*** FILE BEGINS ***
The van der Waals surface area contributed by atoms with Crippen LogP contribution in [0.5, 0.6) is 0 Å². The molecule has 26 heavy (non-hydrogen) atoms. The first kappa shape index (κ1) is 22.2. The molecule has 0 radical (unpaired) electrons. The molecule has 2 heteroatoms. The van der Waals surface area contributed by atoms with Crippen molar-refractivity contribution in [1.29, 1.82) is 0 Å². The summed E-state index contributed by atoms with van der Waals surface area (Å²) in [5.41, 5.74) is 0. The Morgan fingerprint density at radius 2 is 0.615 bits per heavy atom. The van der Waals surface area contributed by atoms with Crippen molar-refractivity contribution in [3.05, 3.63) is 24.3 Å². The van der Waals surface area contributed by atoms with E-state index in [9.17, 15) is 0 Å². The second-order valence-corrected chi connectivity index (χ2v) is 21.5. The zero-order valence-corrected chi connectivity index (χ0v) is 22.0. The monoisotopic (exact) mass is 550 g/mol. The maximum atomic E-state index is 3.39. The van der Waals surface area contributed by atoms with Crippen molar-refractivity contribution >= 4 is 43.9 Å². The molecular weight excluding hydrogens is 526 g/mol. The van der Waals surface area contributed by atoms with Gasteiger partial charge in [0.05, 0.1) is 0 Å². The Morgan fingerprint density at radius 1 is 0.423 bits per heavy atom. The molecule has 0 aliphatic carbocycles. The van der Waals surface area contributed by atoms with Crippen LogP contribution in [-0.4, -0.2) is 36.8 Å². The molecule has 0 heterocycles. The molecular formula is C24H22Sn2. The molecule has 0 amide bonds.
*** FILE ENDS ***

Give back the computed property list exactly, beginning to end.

The van der Waals surface area contributed by atoms with Crippen LogP contribution in [0.5, 0.6) is 0 Å². The molecule has 26 heavy (non-hydrogen) atoms. The first kappa shape index (κ1) is 22.2. The molecule has 0 radical (unpaired) electrons. The molecule has 2 heteroatoms. The van der Waals surface area contributed by atoms with Crippen molar-refractivity contribution in [1.29, 1.82) is 0 Å². The summed E-state index contributed by atoms with van der Waals surface area (Å²) in [5.41, 5.74) is 0. The Morgan fingerprint density at radius 2 is 0.615 bits per heavy atom. The van der Waals surface area contributed by atoms with Crippen molar-refractivity contribution in [3.05, 3.63) is 24.3 Å². The van der Waals surface area contributed by atoms with E-state index in [9.17, 15) is 0 Å². The second-order valence-corrected chi connectivity index (χ2v) is 21.5. The zero-order valence-corrected chi connectivity index (χ0v) is 22.0. The monoisotopic (exact) mass is 550 g/mol. The maximum atomic E-state index is 3.39. The van der Waals surface area contributed by atoms with Crippen molar-refractivity contribution >= 4 is 43.9 Å². The molecular weight excluding hydrogens is 526 g/mol. The van der Waals surface area contributed by atoms with Gasteiger partial charge in [0.05, 0.1) is 0 Å². The Morgan fingerprint density at radius 1 is 0.423 bits per heavy atom. The molecule has 0 aliphatic carbocycles. The van der Waals surface area contributed by atoms with Crippen LogP contribution in [-0.4, -0.2) is 36.8 Å². The molecule has 0 heterocycles. The molecular formula is C24H22Sn2. The molecule has 0 amide bonds.